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tbird2017 said:
Missy said:
Your young Leopard should be fairly active. Sounds like there could be something off like temps or UV lighting. If a tort is to cold it will not move around as much. That is very young to have MBD, could you post a pic for us?
I have some pics posted in the leopard subforum here: http://www.tortoiseforum.org/Thread-First-Leopard-Tortoise#axzz1Q1DtfhIN
I have a 160 UV light that creates a 100-110F basking area right under it, the edges of the habitat are room temperature(71 at night and 75 during the day), I don't know how to keep the edges of the enclosure warm since it is open to the room. I also have an infrared heat lamp. Spotty of course likes to stay in the coldest corners of the enclosure, I have to move her to the warm parts in the morning and in the afternoon when I get back to get her to move around a little and eat. I give her warm water soaks once a day and take her outside for an hour or two when whether permits(rains a lot in Indiana). Do you have any other suggestions? I adopted her a couple weeks ago, she was diagnosed at Purdue University with MBD, and suspect colelith. She hadn't eaten for 2 weeks when she was donated to the University and her plastron was soft enough to be depressed with light finger pressure. Any suggestions to make her more active and hungry would be welcome.
I looked at your pics. She does have large pyramiding. Is she caved in at the hip area? Do you give calcium? I really like your tort table but I would suggest using cyrpress mulch instead of the beautiful outdoor carpet. The mulch will help the humidity. You can also get some plexiglass from Lowes or Menards and cover 3/4 of the table to help hold in heat and humidity, that is what I do and it works great. I know all about Indiana weather, I was raised in Anderson In. I would get her outside as much as you can. Do you have any prickly pear cactus? If not I could send you some. Cactus is in my opinion the best tort food. Do you feed Mazuri? If not I can send you a sample to try. I think if you can get her healthy she will be a great tort. I rescued a large Sulcata and she has become my favorite. Feel free to PM me. Good luck.[hr]
Just went and read your other post and I see that you corrected the enclosure problems. Great job.
 

ChiKat

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If you live in Indiana I would kindly recommend against getting a Sulcata, or one of the larger species. IMO all tortoises should live outside year round if possible, but it can be especially difficult to have an acceptable indoor setup for a 100+ lb Sulcata when it's snowing outside!!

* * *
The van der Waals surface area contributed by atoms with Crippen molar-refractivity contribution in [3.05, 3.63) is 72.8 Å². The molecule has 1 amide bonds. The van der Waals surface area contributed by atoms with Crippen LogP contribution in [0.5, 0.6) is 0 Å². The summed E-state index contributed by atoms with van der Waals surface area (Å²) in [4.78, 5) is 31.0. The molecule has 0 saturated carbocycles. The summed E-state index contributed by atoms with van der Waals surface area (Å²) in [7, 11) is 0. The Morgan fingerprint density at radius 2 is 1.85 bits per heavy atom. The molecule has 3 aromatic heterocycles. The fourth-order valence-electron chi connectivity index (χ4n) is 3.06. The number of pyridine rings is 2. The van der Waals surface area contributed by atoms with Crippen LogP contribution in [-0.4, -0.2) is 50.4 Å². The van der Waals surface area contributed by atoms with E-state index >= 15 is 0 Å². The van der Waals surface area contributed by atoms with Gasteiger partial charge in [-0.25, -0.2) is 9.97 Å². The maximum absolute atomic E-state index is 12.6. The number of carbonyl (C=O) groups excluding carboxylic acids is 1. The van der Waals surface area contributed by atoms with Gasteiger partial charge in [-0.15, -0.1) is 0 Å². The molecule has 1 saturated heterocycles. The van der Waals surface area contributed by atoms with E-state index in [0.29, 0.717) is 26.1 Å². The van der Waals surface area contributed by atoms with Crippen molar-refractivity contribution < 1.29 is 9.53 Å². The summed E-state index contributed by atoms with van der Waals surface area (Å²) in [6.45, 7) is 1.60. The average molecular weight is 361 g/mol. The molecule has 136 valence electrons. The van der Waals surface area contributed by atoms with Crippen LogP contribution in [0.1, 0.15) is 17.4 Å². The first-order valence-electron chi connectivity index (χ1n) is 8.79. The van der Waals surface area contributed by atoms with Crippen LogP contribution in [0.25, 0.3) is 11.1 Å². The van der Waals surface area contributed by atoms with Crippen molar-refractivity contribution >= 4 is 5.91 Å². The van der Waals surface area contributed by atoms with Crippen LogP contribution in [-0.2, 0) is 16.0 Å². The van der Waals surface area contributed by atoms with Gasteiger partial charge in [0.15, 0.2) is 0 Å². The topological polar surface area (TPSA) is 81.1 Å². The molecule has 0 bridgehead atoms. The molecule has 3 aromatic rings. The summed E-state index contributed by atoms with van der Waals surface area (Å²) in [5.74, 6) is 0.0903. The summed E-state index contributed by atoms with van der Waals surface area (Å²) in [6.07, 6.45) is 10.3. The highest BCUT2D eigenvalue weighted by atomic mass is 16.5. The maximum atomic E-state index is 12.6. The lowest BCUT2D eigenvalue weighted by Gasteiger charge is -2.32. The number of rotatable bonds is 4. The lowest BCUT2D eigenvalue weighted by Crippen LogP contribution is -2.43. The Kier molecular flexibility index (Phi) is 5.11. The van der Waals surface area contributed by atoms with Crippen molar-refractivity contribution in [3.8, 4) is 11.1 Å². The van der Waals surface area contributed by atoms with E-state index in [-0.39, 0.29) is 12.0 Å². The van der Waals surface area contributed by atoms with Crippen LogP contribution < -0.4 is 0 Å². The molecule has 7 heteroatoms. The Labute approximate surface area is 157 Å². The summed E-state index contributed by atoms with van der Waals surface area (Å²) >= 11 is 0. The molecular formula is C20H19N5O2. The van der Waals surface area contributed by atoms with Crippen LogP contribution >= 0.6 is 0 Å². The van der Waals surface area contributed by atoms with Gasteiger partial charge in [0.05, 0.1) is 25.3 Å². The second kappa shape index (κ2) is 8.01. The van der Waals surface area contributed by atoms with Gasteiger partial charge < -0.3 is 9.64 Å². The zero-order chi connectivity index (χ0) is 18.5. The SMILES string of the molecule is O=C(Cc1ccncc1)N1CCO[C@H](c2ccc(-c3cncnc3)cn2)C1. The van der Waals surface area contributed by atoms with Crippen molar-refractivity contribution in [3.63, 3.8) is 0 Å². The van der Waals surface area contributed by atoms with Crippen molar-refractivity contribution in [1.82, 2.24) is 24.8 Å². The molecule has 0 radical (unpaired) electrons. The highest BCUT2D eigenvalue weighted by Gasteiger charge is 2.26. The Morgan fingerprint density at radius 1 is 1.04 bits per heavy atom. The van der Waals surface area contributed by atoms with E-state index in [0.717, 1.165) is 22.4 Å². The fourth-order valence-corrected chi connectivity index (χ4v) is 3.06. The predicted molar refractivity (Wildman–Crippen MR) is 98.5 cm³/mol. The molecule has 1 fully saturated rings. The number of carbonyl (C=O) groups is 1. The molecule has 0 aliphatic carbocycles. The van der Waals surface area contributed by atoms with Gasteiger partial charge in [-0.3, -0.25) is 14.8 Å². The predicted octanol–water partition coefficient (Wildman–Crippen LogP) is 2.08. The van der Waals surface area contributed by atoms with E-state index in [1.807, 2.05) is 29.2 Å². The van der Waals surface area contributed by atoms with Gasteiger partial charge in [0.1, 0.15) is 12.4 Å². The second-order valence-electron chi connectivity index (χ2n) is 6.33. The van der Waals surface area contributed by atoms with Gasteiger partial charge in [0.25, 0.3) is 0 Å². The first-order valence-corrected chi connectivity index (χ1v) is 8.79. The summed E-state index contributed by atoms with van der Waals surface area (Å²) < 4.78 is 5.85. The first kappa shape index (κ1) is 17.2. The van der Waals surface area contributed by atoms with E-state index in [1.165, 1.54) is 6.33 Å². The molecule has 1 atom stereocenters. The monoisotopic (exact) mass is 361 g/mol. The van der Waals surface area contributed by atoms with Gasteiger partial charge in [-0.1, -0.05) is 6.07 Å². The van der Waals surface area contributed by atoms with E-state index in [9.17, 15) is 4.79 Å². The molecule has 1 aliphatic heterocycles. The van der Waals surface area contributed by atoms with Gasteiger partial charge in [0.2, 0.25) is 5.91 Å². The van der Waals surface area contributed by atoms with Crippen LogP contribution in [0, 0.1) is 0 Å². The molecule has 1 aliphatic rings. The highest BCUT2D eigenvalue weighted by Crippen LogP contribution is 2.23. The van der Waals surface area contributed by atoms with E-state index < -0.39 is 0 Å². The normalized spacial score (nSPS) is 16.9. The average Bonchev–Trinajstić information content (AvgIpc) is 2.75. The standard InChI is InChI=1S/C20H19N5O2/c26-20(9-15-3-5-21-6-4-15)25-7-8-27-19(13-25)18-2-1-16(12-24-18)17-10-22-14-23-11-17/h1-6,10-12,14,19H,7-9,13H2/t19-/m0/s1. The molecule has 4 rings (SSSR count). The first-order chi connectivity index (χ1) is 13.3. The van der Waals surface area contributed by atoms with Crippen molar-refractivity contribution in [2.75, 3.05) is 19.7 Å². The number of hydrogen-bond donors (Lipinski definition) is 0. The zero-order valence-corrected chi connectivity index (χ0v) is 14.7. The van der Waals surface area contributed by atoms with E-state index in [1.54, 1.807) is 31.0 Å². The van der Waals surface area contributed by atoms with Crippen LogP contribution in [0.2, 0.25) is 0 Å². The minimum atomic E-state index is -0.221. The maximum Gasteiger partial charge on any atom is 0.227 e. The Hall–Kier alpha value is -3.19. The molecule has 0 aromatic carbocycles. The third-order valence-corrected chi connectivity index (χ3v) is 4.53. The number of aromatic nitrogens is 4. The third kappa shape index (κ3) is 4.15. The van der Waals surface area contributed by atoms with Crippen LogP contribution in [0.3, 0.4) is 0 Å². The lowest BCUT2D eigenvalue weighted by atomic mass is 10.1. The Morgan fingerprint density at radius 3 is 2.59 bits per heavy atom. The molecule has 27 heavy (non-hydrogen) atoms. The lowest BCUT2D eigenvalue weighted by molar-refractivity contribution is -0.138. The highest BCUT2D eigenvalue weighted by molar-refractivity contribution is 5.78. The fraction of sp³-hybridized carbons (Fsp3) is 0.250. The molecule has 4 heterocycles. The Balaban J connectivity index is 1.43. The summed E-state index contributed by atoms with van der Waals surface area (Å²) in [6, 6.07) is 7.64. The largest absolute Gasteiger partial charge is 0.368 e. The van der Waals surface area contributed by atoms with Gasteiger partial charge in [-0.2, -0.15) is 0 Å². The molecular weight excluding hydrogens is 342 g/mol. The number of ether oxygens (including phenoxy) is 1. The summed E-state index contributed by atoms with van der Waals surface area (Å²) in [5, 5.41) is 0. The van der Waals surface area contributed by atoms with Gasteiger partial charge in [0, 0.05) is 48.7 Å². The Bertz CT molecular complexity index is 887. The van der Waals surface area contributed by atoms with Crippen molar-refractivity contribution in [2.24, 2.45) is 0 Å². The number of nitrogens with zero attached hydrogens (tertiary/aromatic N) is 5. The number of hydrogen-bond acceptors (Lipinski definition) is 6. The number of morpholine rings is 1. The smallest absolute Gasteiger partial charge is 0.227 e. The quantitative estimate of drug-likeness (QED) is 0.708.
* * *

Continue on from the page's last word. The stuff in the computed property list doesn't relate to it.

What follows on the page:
tbird2017

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Missy said:
tbird2017 said:
Missy said:
Your young Leopard should be fairly active. Sounds like there could be something off like temps or UV lighting. If a tort is to cold it will not move around as much. That is very young to have MBD, could you post a pic for us?
I have some pics posted in the leopard subforum here: http://www.tortoiseforum.org/Thread-First-Leopard-Tortoise#axzz1Q1DtfhIN
I have a 160 UV light that creates a 100-110F basking area right under it, the edges of the habitat are room temperature(71 at night and 75 during the day), I don't know how to keep the edges of the enclosure warm since it is open to the room. I also have an infrared heat lamp. Spotty of course likes to stay in the coldest corners of the enclosure, I have to move her to the warm parts in the morning and in the afternoon when I get back to get her to move around a little and eat. I give her warm water soaks once a day and take her outside for an hour or two when whether permits(rains a lot in Indiana). Do you have any other suggestions? I adopted her a couple weeks ago, she was diagnosed at Purdue University with MBD, and suspect colelith. She hadn't eaten for 2 weeks when she was donated to the University and her plastron was soft enough to be depressed with light finger pressure. Any suggestions to make her more active and hungry would be welcome.
I looked at your pics. She does have large pyramiding. Is she caved in at the hip area? Do you give calcium? I really like your tort table but I would suggest using cyrpress mulch instead of the beautiful outdoor carpet. The mulch will help the humidity. You can also get some plexiglass from Lowes or Menards and cover 3/4 of the table to help hold in heat and humidity, that is what I do and it works great. I know all about Indiana weather, I was raised in Anderson In. I would get her outside as much as you can. Do you have any prickly pear cactus? If not I could send you some. Cactus is in my opinion the best tort food. Do you feed Mazuri? If not I can send you a sample to try. I think if you can get her healthy she will be a great tort. I rescued a large Sulcata and she has become my favorite. Feel free to PM me. Good luck.[hr]
Just went and read your other post and I see that you corrected the enclosure problems. Great job.
I think she might be slightly caved in the hip area, but only slightly. I do give calcium powder on her food once a day. I have switched to peat moss with cypress mulch on top to help with humidity. I just ordered prickly pair, mazuri, red tort sticks, and a 18"x18" heater from coastal, hopefully those will help. I didn't realize how large the learning curve was for torts, there is a lot of contradictory info out there, especially on humidity levels and causes of diseases.